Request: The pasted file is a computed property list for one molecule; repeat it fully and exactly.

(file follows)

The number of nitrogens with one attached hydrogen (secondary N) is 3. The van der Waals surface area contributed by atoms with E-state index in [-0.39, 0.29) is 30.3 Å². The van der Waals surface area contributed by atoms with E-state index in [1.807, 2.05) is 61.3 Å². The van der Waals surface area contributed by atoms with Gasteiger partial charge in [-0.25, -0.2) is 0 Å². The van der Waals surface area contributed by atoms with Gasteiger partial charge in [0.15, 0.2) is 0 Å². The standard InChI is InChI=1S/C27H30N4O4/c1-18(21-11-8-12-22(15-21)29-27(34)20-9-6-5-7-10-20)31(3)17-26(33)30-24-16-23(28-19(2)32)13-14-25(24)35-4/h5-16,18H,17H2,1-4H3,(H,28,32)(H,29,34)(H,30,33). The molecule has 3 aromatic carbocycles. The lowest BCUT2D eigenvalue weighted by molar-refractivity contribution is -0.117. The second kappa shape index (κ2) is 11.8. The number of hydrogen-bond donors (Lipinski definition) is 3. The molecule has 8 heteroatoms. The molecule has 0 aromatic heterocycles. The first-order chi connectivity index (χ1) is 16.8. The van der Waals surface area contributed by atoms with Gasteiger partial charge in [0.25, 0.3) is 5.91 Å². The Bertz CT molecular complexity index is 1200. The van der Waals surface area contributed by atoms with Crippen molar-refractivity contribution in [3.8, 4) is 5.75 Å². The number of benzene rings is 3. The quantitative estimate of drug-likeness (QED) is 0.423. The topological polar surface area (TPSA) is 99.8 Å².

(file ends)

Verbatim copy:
The number of nitrogens with one attached hydrogen (secondary N) is 3. The van der Waals surface area contributed by atoms with E-state index in [-0.39, 0.29) is 30.3 Å². The van der Waals surface area contributed by atoms with E-state index in [1.807, 2.05) is 61.3 Å². The van der Waals surface area contributed by atoms with Gasteiger partial charge in [-0.25, -0.2) is 0 Å². The van der Waals surface area contributed by atoms with Gasteiger partial charge in [0.15, 0.2) is 0 Å². The standard InChI is InChI=1S/C27H30N4O4/c1-18(21-11-8-12-22(15-21)29-27(34)20-9-6-5-7-10-20)31(3)17-26(33)30-24-16-23(28-19(2)32)13-14-25(24)35-4/h5-16,18H,17H2,1-4H3,(H,28,32)(H,29,34)(H,30,33). The molecule has 3 aromatic carbocycles. The lowest BCUT2D eigenvalue weighted by molar-refractivity contribution is -0.117. The second kappa shape index (κ2) is 11.8. The number of hydrogen-bond donors (Lipinski definition) is 3. The molecule has 8 heteroatoms. The molecule has 0 aromatic heterocycles. The first-order chi connectivity index (χ1) is 16.8. The van der Waals surface area contributed by atoms with Gasteiger partial charge in [0.25, 0.3) is 5.91 Å². The Bertz CT molecular complexity index is 1200. The van der Waals surface area contributed by atoms with Crippen molar-refractivity contribution in [3.8, 4) is 5.75 Å². The number of benzene rings is 3. The quantitative estimate of drug-likeness (QED) is 0.423. The topological polar surface area (TPSA) is 99.8 Å².